April 21, 2020  |  

Finding the needle in a haystack: Mapping antifungal drug resistance in fungal pathogen by genomic approaches.

Fungi are ubiquitous on earth and are essential for the maintenance of the global ecological equilibrium. Despite providing benefits to living organisms, they can also target specific hosts and inflict damage. These fungal pathogens are known to affect, for example, plants and mam- mals and thus reduce crop production necessary to sustain food supply and cause mortality in humans and animals. Designing defenses against these fungi is essential for the control of food resources and human health. As far as fungal pathogens are concerned, the principal option has been the use of antifungal agents, also called fungicides when they are used in the environment.


April 21, 2020  |  

Genome mining identifies cepacin as a plant-protective metabolite of the biopesticidal bacterium Burkholderia ambifaria.

Beneficial microorganisms are widely used in agriculture for control of plant pathogens, but a lack of efficacy and safety information has limited the exploitation of multiple promising biopesticides. We applied phylogeny-led genome mining, metabolite analyses and biological control assays to define the efficacy of Burkholderia ambifaria, a naturally beneficial bacterium with proven biocontrol properties but potential pathogenic risk. A panel of 64 B.?ambifaria strains demonstrated significant antimicrobial activity against priority plant pathogens. Genome sequencing, specialized metabolite biosynthetic gene cluster mining and metabolite analysis revealed an armoury of known and unknown pathways within B.?ambifaria. The biosynthetic gene cluster responsible for the production of the metabolite cepacin was identified and directly shown to mediate protection of germinating crops against Pythium damping-off disease. B.?ambifaria maintained biopesticidal protection and overall fitness in the soil after deletion of its third replicon, a non-essential plasmid associated with virulence in Burkholderia?cepacia complex bacteria. Removal of the third replicon reduced B.?ambifaria persistence in a murine respiratory infection model. Here, we show that by using interdisciplinary phylogenomic, metabolomic and functional approaches, the mode of action of natural biological control agents related to pathogens can be systematically established to facilitate their future exploitation.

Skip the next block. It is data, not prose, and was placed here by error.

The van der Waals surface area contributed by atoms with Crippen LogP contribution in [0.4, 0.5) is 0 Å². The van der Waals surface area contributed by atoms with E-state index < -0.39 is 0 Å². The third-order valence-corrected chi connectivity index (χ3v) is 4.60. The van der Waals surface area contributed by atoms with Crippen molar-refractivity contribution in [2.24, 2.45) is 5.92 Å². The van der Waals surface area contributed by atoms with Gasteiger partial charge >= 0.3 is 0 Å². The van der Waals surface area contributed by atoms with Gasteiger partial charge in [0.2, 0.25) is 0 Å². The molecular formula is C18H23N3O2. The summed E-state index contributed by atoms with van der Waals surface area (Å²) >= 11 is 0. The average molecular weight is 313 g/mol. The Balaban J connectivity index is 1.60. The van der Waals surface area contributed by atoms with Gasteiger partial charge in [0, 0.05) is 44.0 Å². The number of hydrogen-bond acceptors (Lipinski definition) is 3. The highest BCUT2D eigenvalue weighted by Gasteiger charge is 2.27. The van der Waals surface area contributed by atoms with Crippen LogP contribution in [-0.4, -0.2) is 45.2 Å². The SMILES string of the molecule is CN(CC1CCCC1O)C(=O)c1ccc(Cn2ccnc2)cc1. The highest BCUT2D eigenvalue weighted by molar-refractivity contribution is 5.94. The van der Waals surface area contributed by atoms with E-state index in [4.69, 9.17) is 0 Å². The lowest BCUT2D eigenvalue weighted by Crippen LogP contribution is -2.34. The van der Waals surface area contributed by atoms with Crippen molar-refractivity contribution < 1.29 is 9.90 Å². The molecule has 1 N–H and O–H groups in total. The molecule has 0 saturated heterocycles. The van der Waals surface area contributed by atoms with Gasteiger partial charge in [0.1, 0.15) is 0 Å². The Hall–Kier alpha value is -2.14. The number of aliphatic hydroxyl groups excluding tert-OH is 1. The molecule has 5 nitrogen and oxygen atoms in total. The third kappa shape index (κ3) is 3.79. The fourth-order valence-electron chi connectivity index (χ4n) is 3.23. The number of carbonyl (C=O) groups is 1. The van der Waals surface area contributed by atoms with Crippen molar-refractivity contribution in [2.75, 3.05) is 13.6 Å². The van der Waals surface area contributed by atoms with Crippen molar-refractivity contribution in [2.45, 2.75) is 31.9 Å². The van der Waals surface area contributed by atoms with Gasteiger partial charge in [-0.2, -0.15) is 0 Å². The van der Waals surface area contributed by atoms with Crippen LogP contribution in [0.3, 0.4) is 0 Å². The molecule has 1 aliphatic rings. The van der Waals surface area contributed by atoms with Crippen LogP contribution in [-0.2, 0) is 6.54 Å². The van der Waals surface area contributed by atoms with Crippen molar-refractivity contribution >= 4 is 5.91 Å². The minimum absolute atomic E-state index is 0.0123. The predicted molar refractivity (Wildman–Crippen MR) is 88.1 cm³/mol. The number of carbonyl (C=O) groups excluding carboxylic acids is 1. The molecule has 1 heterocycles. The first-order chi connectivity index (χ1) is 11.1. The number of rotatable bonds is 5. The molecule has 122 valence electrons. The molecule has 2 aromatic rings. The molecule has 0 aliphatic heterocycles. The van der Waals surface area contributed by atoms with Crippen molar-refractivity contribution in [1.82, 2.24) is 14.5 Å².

April 21, 2020  |  

Genomic and Functional Characterization of the Endophytic Bacillus subtilis 7PJ-16 Strain, a Potential Biocontrol Agent of Mulberry Fruit Sclerotiniose.

Bacillus sp. 7PJ-16, an endophytic bacterium isolated from a healthy mulberry stem and previously identified as Bacillus tequilensis 7PJ-16, exhibits strong antifungal activity and has the capacity to promote plant growth. This strain was studied for its effectiveness as a biocontrol agent to reduce mulberry fruit sclerotiniose in the field and as a growth-promoting agent for mulberry in the greenhouse. In field studies, the cell suspension and supernatant of strain 7PJ-16 exhibited biocontrol efficacy and the lowest disease incidence was reduced down to only 0.80%. In greenhouse experiments, the cell suspension (1.0?×?106 and 1.0?×?105 CFU/mL) and the cell-free supernatant (100-fold and 1000-fold dilution) stimulated mulberry seed germination and promoted mulberry seedling growth. In addition, to accurately identify the 7PJ-16 strain and further explore the mechanisms of its antifungal and growth-promoting properties, the complete genome of this strain was sequenced and annotated. The 7PJ-16 genome is comprised of two circular plasmids and a 4,209,045-bp circular chromosome, containing 4492 protein-coding genes and 116 RNA genes. This strain was ultimately designed as Bacillus subtilis based on core genome sequence analyses using a phylogenomic approach. In this genome, we identified a series of gene clusters that function in the synthesis of non-ribosomal peptides (surfactin, fengycin, bacillibactin, and bacilysin) as well as the ribosome-dependent synthesis of tasA and bacteriocins (subtilin, subtilosin A), which are responsible for the biosynthesis of numerous antimicrobial metabolites. Additionally, several genes with function that promote plant growth, such as indole-3-acetic acid biosynthesis, the production of volatile substances, and siderophores synthesis, were also identified. The information described in this study has established a good foundation for understanding the beneficial interactions between endophytes and host plants, and facilitates the further application of B. subtilis 7PJ-16 as an agricultural biofertilizer and biocontrol agent.


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